Prisoner of hope

wedding day

I’m so excited to confirm that long-lost pals Jim Lowder and Jerene Broadway have accepted our offer to come out and perform our wedding ceremony in October. I’m indebted to Jim for the concept of hope in general (see my previous post), and I’m extra indebted to Jerene for a recent email and shout-out to African American theologian Cornel West, as quoted in a recent Rolling Stone article:

The categories of optimism and pessimism don’t exist for me. I’m a blues man. A blues man is a prisoner of hope, and hope is a qualitatively different category than optimism. Optimism is a secular construct, a calculation of probability. Black folk in America have never been optimistic about the future – what have we had to be optimistic about? But we are people of hope. Hope wrestles with despair, but it doesn’t generate optimism. It just generates this energy to be courageous, to bear witness, to see what the end is going to be. No guarantee, unfinished, open-ended. I am a prisoner of hope. I’m going to die full of hope.

In making me aware of this quote, Jerene has kicked the entire concept of hope to the next level. I can only endeavor to be a prisoner of hope and abide by this thing I’ve been so compellingly recently drawn towards. It has occurred to me since giving birth to Lucy that having a child (in any of various ways) is itself the ultimate act of hope, and likewise it has also occurred to me that it provides indeed a precious reason to hope in general.

Jerene provides me with the biggest gift when she elaborates, referring to the Cornel West quote:

He is quoting the book of Zechariah when he refers to himself as a “prisoner of hope,” a phrase which has always captured my imagination. I resonate with his insistence that hope is the courageous choice, for I surely know that it is easier to be cynical & despairing than to be hopeful. I’m working very hard to live into that kind of hopefulness. From your writing, it sounds like you have chosen hope as your home. May you continue to reside there, welcoming others in.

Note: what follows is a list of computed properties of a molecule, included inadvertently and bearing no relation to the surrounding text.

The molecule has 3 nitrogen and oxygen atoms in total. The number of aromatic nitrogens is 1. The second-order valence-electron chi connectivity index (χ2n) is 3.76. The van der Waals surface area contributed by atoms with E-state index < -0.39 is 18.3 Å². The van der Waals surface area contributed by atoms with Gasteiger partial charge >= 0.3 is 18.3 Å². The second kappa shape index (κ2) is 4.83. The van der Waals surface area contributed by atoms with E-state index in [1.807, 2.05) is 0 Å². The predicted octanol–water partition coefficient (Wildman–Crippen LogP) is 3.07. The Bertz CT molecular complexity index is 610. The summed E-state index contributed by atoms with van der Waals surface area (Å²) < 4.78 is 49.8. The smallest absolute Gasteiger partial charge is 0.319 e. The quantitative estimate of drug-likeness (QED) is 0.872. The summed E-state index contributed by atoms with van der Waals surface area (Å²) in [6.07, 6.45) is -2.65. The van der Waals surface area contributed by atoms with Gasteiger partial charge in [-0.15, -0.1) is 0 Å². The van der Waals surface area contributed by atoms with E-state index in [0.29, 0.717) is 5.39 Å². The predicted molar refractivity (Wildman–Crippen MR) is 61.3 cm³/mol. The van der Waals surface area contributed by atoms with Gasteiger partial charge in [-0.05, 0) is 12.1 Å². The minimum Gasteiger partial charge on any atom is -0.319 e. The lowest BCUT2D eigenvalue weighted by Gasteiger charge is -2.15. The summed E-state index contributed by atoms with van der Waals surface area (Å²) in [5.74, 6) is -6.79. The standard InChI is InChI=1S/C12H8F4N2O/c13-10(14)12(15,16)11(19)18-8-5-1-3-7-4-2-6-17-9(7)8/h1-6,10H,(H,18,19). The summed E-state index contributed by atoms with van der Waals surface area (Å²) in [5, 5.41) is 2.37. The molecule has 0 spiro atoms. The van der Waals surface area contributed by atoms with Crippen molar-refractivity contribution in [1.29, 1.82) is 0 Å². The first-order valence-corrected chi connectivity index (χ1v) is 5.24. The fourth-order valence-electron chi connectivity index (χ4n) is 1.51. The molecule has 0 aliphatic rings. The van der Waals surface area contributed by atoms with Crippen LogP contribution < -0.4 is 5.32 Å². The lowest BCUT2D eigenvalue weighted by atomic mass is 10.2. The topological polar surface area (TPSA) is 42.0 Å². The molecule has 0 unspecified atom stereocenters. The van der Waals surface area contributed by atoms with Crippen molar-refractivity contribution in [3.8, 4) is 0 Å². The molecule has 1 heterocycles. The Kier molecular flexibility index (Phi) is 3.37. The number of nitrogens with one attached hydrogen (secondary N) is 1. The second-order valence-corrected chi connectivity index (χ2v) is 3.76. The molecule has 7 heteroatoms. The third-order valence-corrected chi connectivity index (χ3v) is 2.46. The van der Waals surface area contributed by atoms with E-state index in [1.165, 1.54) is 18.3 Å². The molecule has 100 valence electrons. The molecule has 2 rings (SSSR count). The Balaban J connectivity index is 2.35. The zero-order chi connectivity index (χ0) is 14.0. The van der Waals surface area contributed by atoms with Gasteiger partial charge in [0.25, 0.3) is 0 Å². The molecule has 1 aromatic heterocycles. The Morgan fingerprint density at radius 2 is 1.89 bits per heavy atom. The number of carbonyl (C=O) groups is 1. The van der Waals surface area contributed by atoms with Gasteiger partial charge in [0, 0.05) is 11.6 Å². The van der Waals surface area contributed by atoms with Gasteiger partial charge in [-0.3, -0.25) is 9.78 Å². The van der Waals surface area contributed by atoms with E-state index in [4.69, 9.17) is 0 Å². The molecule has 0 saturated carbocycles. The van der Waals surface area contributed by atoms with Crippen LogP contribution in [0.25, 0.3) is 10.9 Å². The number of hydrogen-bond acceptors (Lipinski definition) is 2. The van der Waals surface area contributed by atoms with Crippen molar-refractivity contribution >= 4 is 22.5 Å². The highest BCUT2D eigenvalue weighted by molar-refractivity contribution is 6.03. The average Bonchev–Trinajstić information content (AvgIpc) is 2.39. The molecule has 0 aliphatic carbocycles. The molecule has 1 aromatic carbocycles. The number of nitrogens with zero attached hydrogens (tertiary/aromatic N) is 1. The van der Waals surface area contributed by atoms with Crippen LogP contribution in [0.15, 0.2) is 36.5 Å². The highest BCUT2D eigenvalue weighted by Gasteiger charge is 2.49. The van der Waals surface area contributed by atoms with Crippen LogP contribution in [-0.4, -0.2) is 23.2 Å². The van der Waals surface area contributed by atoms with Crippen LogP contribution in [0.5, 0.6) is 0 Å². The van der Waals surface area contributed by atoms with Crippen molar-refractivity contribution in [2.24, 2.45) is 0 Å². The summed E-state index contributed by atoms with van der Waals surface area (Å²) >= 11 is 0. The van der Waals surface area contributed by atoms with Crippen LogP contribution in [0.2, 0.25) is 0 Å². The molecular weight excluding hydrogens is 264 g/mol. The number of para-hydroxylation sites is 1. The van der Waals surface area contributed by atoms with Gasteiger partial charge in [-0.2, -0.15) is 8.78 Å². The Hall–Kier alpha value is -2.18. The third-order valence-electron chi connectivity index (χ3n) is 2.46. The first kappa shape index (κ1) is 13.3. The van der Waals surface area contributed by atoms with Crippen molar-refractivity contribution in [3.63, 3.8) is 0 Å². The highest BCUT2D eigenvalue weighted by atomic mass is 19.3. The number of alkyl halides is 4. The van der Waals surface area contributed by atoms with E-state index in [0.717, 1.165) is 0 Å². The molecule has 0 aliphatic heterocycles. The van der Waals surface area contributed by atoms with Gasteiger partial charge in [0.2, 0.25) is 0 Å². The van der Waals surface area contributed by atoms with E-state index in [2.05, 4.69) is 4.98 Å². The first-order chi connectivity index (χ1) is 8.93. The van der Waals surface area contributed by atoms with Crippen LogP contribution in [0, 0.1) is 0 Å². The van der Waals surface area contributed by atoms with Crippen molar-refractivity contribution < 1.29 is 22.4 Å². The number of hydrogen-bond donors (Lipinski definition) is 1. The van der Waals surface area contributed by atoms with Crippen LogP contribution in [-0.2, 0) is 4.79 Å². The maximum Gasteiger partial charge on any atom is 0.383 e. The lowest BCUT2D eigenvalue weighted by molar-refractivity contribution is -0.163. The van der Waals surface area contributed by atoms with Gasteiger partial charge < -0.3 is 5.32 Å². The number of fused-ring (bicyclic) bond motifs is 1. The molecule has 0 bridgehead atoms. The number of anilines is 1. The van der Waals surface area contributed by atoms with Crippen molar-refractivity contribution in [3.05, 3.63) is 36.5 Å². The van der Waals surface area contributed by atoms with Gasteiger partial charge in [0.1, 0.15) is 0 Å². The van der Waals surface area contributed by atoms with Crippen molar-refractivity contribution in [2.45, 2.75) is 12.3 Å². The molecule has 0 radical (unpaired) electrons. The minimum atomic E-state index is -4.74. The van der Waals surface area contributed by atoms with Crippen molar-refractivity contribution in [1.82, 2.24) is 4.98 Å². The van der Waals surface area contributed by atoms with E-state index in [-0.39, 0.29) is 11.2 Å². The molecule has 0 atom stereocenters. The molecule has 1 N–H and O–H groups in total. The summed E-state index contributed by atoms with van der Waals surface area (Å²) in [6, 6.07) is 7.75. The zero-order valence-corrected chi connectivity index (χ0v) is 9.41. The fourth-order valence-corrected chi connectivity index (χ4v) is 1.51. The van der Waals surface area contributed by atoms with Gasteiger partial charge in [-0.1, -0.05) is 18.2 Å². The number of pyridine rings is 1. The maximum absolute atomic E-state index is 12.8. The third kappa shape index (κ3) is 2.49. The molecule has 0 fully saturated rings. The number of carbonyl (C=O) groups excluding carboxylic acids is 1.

Such beautiful words; I count myself lucky to receive them. Thanks Jerene.

Leanne interrupts me just now to tell me that one thing our daughter has marked in the latest catalog as a required birthday present is actually not for sale (the surfboard). Way to go Lucy! Nothing is beyond your reach. May you always be filled with this. May we all be so lucky to be prisoners of hope.

The only community that needs to matter

I just read Mike Walsh’s post Community through the eyes of a 2nd grader. I really like his musings about the community at his boy’s school:

They create mini-communities or groups which they call a Grove. A Grove consists on 9 kids, 1 kid from each grade, k through 8. These Groves meet every couple of weeks to mentor, share, help, learn and develop friendships across grades. What a fabulous idea – gathering all stakeholders and discussing how they can create a stronger and more valuable community – I love it!

This interests me for many reasons. Not the least of which, life has made sense to me diffently — or only — now that I have my girl, but I’m also fascinated in general about the nexus between on- and off-line communities.

'Rock climbing' at Crissy FieldI’m passionate about “my” San Francisco community, even though it often feels just as intangible as bits on the Internet, but I’m especially curious about where on- and off-line communities “meet.” Arguably, you could say we have Monica Lewinsky to thank for the powerful growth of online communities in the “offline” world of politics (think Move On). Lately, some clever innovators are monetizing through their online stores but delivering just down the street (Kodak and its picture books). And I’m fascinated about the physical books we still buy, print, read, and most importantly, share — as well as new online gems like the promising Red Room that are also bridging that gap between physical and ethereal communities.